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'!' versus 'not' in boolean expression

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Tom Browder
January 18, 2016 18:56
'!' versus 'not' in boolean expression
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In creating some new Perl 6 programs I've run across several instances
I'm confused about, to wit:

Example 1

> my %h; say 'false' if !%h<a>:exists;
Unexpected named parameter 'exists' passed

Example 2

> my %h; say 'false' if not %h<a>:exists;

It looks like '!' doesn't work as I thought it was supposed to.  But,
I just discovered that when I use parens, it works.

Example 3

> my %h; say 'false' if !(%h<a>:exists);

I presume the parens would cure the similar things I've noticed with
other classes.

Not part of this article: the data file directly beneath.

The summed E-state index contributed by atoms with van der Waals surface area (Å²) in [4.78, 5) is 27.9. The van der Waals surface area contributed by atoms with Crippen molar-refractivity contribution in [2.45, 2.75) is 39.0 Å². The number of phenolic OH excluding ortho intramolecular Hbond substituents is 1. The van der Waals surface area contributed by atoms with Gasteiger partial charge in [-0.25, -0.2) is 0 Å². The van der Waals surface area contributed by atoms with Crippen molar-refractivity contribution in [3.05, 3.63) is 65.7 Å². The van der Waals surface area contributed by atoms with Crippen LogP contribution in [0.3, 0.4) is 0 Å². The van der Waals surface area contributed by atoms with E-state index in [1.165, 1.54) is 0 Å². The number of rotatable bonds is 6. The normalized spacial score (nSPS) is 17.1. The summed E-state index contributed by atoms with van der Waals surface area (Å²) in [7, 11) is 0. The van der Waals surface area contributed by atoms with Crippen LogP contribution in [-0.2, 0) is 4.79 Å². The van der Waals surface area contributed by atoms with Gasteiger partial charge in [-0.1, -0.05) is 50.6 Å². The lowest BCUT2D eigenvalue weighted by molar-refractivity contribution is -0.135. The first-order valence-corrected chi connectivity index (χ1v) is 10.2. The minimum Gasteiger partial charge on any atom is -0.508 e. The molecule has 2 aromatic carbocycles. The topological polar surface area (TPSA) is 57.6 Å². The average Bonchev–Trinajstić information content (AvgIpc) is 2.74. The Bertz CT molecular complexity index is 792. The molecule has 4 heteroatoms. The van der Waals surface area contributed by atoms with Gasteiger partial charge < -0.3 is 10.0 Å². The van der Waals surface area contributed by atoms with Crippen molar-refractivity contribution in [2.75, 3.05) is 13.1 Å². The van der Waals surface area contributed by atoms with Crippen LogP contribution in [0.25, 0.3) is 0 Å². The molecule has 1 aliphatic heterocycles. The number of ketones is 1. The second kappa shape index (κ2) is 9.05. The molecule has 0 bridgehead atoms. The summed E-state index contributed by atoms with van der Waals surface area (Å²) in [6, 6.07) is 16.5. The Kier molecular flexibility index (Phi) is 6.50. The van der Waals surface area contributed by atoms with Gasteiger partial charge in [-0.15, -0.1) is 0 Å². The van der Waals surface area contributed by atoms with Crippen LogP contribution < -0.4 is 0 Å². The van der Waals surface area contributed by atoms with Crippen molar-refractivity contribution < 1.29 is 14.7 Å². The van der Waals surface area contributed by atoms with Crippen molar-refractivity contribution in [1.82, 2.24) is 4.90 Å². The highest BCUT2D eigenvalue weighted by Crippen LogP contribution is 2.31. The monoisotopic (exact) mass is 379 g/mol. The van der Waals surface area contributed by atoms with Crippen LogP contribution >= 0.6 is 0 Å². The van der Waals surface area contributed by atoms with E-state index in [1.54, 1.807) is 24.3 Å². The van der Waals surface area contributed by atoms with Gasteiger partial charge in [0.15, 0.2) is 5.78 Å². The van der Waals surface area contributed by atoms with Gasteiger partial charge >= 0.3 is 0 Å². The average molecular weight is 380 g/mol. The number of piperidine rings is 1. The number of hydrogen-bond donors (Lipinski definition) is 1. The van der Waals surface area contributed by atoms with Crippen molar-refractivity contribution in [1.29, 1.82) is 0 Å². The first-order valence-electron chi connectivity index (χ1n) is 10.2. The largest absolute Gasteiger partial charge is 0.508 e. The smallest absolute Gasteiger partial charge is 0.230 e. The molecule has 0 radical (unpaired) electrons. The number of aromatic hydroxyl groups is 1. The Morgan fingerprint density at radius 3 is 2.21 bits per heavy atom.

When I look at the docs on Operators I see this:

prefix !

multi sub prefix:<!>(Mu) returns Bool:D

Negated boolean context operator.

Coerces the argument to Bool by calling the Bool method on it, and
returns the negation of the result. Note that this collapses

prefix not

multi sub prefix:<not>(Mu $x) returns Bool:D

Evaluates its argument in boolean context (and thus collapses
Junctions), and negates the result.

Those two definitions look very similar to my eyes, but I think the
subtle difference is intentional.But they are not identical.

Is there some rule of thumb here that a Perl 6 wannabe can grasp in
Perl 5 terms (e.g., prefer 'not' over '!')?  Or am I going to have to
go deep early into the object class structure?

Many thanks.


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